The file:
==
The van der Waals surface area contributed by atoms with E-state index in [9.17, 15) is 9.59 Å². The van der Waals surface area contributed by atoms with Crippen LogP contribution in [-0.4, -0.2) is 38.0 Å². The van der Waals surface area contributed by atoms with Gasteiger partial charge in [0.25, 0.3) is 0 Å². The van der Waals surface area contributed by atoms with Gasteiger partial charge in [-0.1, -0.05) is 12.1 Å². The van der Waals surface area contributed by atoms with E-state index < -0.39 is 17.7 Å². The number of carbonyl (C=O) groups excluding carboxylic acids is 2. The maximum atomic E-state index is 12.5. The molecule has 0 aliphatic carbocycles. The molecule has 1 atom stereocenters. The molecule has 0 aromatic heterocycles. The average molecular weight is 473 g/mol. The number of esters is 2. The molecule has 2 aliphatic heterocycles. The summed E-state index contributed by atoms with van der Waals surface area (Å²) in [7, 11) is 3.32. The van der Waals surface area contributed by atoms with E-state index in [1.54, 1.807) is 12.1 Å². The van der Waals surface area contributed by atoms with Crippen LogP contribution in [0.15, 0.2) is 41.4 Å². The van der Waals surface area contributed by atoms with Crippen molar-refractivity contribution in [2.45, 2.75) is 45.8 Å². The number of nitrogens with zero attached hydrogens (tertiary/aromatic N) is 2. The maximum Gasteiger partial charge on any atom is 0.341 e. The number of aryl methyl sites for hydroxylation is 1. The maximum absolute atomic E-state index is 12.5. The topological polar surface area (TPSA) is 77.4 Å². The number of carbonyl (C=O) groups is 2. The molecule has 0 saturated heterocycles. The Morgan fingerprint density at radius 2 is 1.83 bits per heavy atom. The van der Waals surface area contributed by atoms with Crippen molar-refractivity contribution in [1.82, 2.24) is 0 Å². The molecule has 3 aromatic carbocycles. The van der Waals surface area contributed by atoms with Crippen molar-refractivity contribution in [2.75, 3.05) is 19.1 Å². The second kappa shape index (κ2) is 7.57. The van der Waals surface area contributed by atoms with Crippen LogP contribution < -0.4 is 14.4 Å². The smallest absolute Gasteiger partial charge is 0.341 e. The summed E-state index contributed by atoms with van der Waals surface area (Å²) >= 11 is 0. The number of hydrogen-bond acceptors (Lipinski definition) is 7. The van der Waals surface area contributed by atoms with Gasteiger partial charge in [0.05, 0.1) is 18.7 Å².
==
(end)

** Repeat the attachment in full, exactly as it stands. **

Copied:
The van der Waals surface area contributed by atoms with E-state index in [9.17, 15) is 9.59 Å². The van der Waals surface area contributed by atoms with Crippen LogP contribution in [-0.4, -0.2) is 38.0 Å². The van der Waals surface area contributed by atoms with Gasteiger partial charge in [0.25, 0.3) is 0 Å². The van der Waals surface area contributed by atoms with Gasteiger partial charge in [-0.1, -0.05) is 12.1 Å². The van der Waals surface area contributed by atoms with E-state index < -0.39 is 17.7 Å². The number of carbonyl (C=O) groups excluding carboxylic acids is 2. The maximum atomic E-state index is 12.5. The molecule has 0 aliphatic carbocycles. The molecule has 1 atom stereocenters. The molecule has 0 aromatic heterocycles. The average molecular weight is 473 g/mol. The number of esters is 2. The molecule has 2 aliphatic heterocycles. The summed E-state index contributed by atoms with van der Waals surface area (Å²) in [7, 11) is 3.32. The van der Waals surface area contributed by atoms with E-state index in [1.54, 1.807) is 12.1 Å². The van der Waals surface area contributed by atoms with Crippen LogP contribution in [0.15, 0.2) is 41.4 Å². The van der Waals surface area contributed by atoms with Crippen molar-refractivity contribution in [2.45, 2.75) is 45.8 Å². The number of nitrogens with zero attached hydrogens (tertiary/aromatic N) is 2. The maximum Gasteiger partial charge on any atom is 0.341 e. The number of aryl methyl sites for hydroxylation is 1. The maximum absolute atomic E-state index is 12.5. The topological polar surface area (TPSA) is 77.4 Å². The number of carbonyl (C=O) groups is 2. The molecule has 0 saturated heterocycles. The Morgan fingerprint density at radius 2 is 1.83 bits per heavy atom. The van der Waals surface area contributed by atoms with Crippen molar-refractivity contribution in [1.82, 2.24) is 0 Å². The molecule has 3 aromatic carbocycles. The van der Waals surface area contributed by atoms with Crippen molar-refractivity contribution in [2.75, 3.05) is 19.1 Å². The second kappa shape index (κ2) is 7.57. The van der Waals surface area contributed by atoms with Crippen LogP contribution < -0.4 is 14.4 Å². The smallest absolute Gasteiger partial charge is 0.341 e. The summed E-state index contributed by atoms with van der Waals surface area (Å²) >= 11 is 0. The number of hydrogen-bond acceptors (Lipinski definition) is 7. The van der Waals surface area contributed by atoms with Gasteiger partial charge in [0.05, 0.1) is 18.7 Å².